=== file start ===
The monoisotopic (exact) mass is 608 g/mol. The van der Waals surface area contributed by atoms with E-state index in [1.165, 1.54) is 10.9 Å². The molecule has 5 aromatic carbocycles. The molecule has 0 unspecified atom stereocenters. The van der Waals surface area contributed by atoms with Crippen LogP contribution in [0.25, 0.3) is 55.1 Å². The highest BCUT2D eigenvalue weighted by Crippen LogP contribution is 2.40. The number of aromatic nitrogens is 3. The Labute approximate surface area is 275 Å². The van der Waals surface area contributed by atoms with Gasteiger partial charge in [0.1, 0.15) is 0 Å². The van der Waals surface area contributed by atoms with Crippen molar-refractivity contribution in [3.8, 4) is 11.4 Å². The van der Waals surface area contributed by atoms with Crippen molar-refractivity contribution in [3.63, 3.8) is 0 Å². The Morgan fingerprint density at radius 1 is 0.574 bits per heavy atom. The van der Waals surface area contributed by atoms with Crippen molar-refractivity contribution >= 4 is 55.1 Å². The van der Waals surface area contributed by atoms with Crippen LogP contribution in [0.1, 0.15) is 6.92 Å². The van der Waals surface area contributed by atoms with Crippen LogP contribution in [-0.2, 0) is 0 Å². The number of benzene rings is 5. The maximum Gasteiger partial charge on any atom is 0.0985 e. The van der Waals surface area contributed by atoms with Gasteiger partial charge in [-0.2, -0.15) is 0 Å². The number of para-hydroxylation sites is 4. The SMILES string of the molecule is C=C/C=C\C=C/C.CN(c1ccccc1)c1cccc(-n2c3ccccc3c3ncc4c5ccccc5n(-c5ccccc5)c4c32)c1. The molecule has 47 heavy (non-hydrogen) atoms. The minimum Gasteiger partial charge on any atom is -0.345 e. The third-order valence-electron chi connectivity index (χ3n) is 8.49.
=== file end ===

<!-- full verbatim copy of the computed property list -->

The monoisotopic (exact) mass is 608 g/mol. The van der Waals surface area contributed by atoms with E-state index in [1.165, 1.54) is 10.9 Å². The molecule has 5 aromatic carbocycles. The molecule has 0 unspecified atom stereocenters. The van der Waals surface area contributed by atoms with Crippen LogP contribution in [0.25, 0.3) is 55.1 Å². The highest BCUT2D eigenvalue weighted by Crippen LogP contribution is 2.40. The number of aromatic nitrogens is 3. The Labute approximate surface area is 275 Å². The van der Waals surface area contributed by atoms with Gasteiger partial charge in [0.1, 0.15) is 0 Å². The van der Waals surface area contributed by atoms with Crippen molar-refractivity contribution in [3.8, 4) is 11.4 Å². The van der Waals surface area contributed by atoms with Crippen molar-refractivity contribution in [3.63, 3.8) is 0 Å². The Morgan fingerprint density at radius 1 is 0.574 bits per heavy atom. The van der Waals surface area contributed by atoms with Crippen molar-refractivity contribution >= 4 is 55.1 Å². The van der Waals surface area contributed by atoms with Crippen LogP contribution in [0.1, 0.15) is 6.92 Å². The van der Waals surface area contributed by atoms with Crippen LogP contribution in [-0.2, 0) is 0 Å². The number of benzene rings is 5. The maximum Gasteiger partial charge on any atom is 0.0985 e. The van der Waals surface area contributed by atoms with Gasteiger partial charge in [-0.2, -0.15) is 0 Å². The number of para-hydroxylation sites is 4. The SMILES string of the molecule is C=C/C=C\C=C/C.CN(c1ccccc1)c1cccc(-n2c3ccccc3c3ncc4c5ccccc5n(-c5ccccc5)c4c32)c1. The molecule has 47 heavy (non-hydrogen) atoms. The minimum Gasteiger partial charge on any atom is -0.345 e. The third-order valence-electron chi connectivity index (χ3n) is 8.49.